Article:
She points out that the final product, after all the work that goes into makeup, skincare, dieting, hair, plus the editing and photoshopping, is not even close to realistic. “Women are seeing these images that literally are not real,” Geier says.
A 25-year-old “plus size” model named Paloma Elsesser, says:
“There’s the worst things every single day. It’s these tiny microaggressions — ‘Oh, you’re a real girl.’ I’m like, ‘Yeah, but I’m also a model.’ Sometimes it’s just people blaming, saying, ‘Nothing fits.’ As if I just don’t exist. Some days everything fits and I love what I’m wearing, and I feel that I’m on an even playing field with a straight-size model.”
The expectation that modelling should somehow make you feel good about yourself reveals something so important. Despite the complete opposite being true, women are convinced that being looked at and viewed or validated as attractive will bring confidence. This is why we are told by liberals and third wavers that self-objectification is harmless, because it is chosen. And not only that it is not harmless, but is a means to feel “empowered.” We are not even permitted to criticize sexualized imagery if the woman in the image claims she feels good about the sexualization, as this constitutes “judgement” and “shaming.”
What this report reveals is nothing at all. How many months and how many interviews does it take to know that objectifying women hurts women? And that an industry that profits from women’s pain and insecurities (whether by selling women shoes they can’t walk in and that wreck their bodies or by simply creating clothing that can only be worn by women with the body type of a 13-year-old boy) does not care about women’s pain and insecurities. I mean, anything that puts profit first is going to be harmful. This is why capitalism is such an abusive, exploitative, violent system — because it doesn’t care about people, animals, or the earth. It cares only about the bottom line.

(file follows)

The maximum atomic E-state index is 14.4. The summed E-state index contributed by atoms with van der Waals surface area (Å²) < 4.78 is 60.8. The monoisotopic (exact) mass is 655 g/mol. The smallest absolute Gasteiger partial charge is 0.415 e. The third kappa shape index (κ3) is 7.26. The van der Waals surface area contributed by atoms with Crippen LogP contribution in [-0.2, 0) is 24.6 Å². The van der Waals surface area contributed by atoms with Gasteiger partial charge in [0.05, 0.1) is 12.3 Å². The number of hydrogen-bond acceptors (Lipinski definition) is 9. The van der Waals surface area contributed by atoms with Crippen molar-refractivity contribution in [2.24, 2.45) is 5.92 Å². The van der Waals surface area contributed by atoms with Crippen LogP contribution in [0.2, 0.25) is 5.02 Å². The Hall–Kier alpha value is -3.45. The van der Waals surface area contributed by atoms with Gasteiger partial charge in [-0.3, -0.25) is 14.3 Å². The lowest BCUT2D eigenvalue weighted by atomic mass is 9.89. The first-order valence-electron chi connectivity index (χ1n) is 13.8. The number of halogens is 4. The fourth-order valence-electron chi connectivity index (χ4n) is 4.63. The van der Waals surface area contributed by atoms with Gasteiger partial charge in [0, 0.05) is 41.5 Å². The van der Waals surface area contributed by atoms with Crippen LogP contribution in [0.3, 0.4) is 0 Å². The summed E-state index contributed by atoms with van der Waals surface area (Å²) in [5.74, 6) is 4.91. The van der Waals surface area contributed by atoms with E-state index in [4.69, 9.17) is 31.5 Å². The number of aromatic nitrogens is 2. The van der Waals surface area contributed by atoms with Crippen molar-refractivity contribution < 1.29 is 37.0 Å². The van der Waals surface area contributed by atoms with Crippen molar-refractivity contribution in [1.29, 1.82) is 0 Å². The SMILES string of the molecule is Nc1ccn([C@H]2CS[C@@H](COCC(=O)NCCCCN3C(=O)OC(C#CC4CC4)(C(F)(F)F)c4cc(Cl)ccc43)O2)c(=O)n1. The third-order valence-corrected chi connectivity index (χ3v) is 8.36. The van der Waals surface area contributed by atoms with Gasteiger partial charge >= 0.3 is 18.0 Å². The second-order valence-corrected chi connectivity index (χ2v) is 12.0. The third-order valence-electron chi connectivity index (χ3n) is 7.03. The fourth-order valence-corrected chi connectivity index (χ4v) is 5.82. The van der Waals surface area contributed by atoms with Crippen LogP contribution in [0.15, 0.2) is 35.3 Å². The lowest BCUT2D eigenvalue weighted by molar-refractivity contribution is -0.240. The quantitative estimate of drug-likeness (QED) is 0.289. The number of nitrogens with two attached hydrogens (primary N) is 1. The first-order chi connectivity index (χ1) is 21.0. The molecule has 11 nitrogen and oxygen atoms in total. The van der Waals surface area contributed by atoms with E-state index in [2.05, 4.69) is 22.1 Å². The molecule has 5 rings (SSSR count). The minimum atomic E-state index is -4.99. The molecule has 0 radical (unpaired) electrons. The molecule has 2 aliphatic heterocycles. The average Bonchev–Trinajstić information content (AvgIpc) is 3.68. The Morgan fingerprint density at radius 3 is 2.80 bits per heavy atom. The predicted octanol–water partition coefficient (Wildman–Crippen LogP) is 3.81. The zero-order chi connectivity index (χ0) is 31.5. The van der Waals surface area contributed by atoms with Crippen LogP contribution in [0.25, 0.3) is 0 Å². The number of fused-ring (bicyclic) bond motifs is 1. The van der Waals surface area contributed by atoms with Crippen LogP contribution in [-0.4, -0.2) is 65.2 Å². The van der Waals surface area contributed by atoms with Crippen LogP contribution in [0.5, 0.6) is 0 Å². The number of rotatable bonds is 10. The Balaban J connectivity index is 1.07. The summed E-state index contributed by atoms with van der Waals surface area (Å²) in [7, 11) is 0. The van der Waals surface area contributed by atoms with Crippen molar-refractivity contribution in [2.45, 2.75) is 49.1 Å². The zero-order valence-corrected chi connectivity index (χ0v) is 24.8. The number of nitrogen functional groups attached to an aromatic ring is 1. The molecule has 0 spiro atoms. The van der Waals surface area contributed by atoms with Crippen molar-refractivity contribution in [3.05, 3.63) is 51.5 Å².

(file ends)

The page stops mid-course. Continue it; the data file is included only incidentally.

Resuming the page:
Covering the Times report, Jezebel writer Julianne Escobedo Shepherd concludes that the problem is “exclusion,” and the solution, therefore, is inclusion. The fashion industry needs to simply “include” and cast models “who don’t fit the stereotype.” But what was made clear to me, based on this investigation, was that “inclusion” has resolved nothing, and will never solve the problems that objectification and capitalism create — because objectification and capitalism are the problem.
The arguments made by the Times report and the liberal feminists up in arms about the lack of diversity and body positive messaging in the modeling industry are, as far as I’m concerned, making the same argument as those who claim the sex industry will somehow become less abusive and harmful if the industry is better regulated and if diverse ethnicities and body-types are featured in porn.
While of course I do believe that models should be treated and paid fairly, that we should reject the notion that only white, thin, young women are beautiful, and that’s it’s acceptable for underage girls to work in the industry, I also think we’re missing the point.
Poking at the surface and strategically avoiding the root is a great way to ensure nothing really changes, but that those who benefit from harmful systems can sleep at night.